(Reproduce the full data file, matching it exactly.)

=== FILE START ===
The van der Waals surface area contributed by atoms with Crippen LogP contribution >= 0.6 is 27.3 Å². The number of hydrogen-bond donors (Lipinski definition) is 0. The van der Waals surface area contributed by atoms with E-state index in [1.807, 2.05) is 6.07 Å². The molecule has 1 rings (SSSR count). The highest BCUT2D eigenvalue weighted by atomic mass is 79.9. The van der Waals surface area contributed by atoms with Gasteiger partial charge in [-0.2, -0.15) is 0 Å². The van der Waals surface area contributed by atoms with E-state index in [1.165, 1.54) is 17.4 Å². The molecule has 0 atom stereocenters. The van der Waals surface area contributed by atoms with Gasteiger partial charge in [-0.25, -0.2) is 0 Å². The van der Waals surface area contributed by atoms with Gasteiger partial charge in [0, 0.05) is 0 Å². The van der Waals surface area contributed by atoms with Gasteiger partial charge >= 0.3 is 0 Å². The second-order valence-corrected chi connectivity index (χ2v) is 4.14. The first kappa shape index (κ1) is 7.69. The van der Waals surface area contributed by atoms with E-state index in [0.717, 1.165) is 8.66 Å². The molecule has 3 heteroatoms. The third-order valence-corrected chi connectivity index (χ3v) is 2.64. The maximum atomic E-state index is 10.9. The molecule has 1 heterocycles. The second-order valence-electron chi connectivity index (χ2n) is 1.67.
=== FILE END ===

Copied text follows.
The van der Waals surface area contributed by atoms with Crippen LogP contribution >= 0.6 is 27.3 Å². The number of hydrogen-bond donors (Lipinski definition) is 0. The van der Waals surface area contributed by atoms with E-state index in [1.807, 2.05) is 6.07 Å². The molecule has 1 rings (SSSR count). The highest BCUT2D eigenvalue weighted by atomic mass is 79.9. The van der Waals surface area contributed by atoms with Gasteiger partial charge in [-0.2, -0.15) is 0 Å². The van der Waals surface area contributed by atoms with E-state index in [1.165, 1.54) is 17.4 Å². The molecule has 0 atom stereocenters. The van der Waals surface area contributed by atoms with Gasteiger partial charge in [-0.25, -0.2) is 0 Å². The van der Waals surface area contributed by atoms with Gasteiger partial charge in [0, 0.05) is 0 Å². The van der Waals surface area contributed by atoms with Gasteiger partial charge >= 0.3 is 0 Å². The second-order valence-corrected chi connectivity index (χ2v) is 4.14. The first kappa shape index (κ1) is 7.69. The van der Waals surface area contributed by atoms with E-state index in [0.717, 1.165) is 8.66 Å². The molecule has 3 heteroatoms. The third-order valence-corrected chi connectivity index (χ3v) is 2.64. The maximum atomic E-state index is 10.9. The molecule has 1 heterocycles. The second-order valence-electron chi connectivity index (χ2n) is 1.67.